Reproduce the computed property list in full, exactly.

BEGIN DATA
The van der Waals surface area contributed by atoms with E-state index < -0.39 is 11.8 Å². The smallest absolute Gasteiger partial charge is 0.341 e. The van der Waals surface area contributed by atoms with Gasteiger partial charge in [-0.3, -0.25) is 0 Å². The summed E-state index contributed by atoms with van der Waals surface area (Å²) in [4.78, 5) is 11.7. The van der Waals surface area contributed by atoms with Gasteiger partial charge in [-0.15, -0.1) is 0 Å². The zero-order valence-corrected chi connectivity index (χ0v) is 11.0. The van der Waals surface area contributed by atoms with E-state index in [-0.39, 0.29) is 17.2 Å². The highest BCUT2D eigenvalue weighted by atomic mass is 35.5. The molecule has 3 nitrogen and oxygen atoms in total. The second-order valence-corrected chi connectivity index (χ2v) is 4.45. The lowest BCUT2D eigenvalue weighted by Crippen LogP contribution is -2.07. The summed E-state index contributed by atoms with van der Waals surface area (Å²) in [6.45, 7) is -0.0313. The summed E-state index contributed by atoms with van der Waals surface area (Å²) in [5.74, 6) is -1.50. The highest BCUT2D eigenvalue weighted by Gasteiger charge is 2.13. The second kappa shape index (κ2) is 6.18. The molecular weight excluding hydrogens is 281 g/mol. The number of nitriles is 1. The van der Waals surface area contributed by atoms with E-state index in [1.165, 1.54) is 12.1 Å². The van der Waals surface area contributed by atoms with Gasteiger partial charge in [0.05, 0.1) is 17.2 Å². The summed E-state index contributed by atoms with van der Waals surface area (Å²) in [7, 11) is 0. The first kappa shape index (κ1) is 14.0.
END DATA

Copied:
The van der Waals surface area contributed by atoms with E-state index < -0.39 is 11.8 Å². The smallest absolute Gasteiger partial charge is 0.341 e. The van der Waals surface area contributed by atoms with Gasteiger partial charge in [-0.3, -0.25) is 0 Å². The summed E-state index contributed by atoms with van der Waals surface area (Å²) in [4.78, 5) is 11.7. The van der Waals surface area contributed by atoms with Gasteiger partial charge in [-0.15, -0.1) is 0 Å². The zero-order valence-corrected chi connectivity index (χ0v) is 11.0. The van der Waals surface area contributed by atoms with E-state index in [-0.39, 0.29) is 17.2 Å². The highest BCUT2D eigenvalue weighted by atomic mass is 35.5. The molecule has 3 nitrogen and oxygen atoms in total. The second-order valence-corrected chi connectivity index (χ2v) is 4.45. The lowest BCUT2D eigenvalue weighted by Crippen LogP contribution is -2.07. The summed E-state index contributed by atoms with van der Waals surface area (Å²) in [6.45, 7) is -0.0313. The summed E-state index contributed by atoms with van der Waals surface area (Å²) in [5.74, 6) is -1.50. The highest BCUT2D eigenvalue weighted by Gasteiger charge is 2.13. The second kappa shape index (κ2) is 6.18. The molecular weight excluding hydrogens is 281 g/mol. The number of nitriles is 1. The van der Waals surface area contributed by atoms with E-state index in [1.165, 1.54) is 12.1 Å². The van der Waals surface area contributed by atoms with Gasteiger partial charge in [0.05, 0.1) is 17.2 Å². The summed E-state index contributed by atoms with van der Waals surface area (Å²) in [7, 11) is 0. The first kappa shape index (κ1) is 14.0.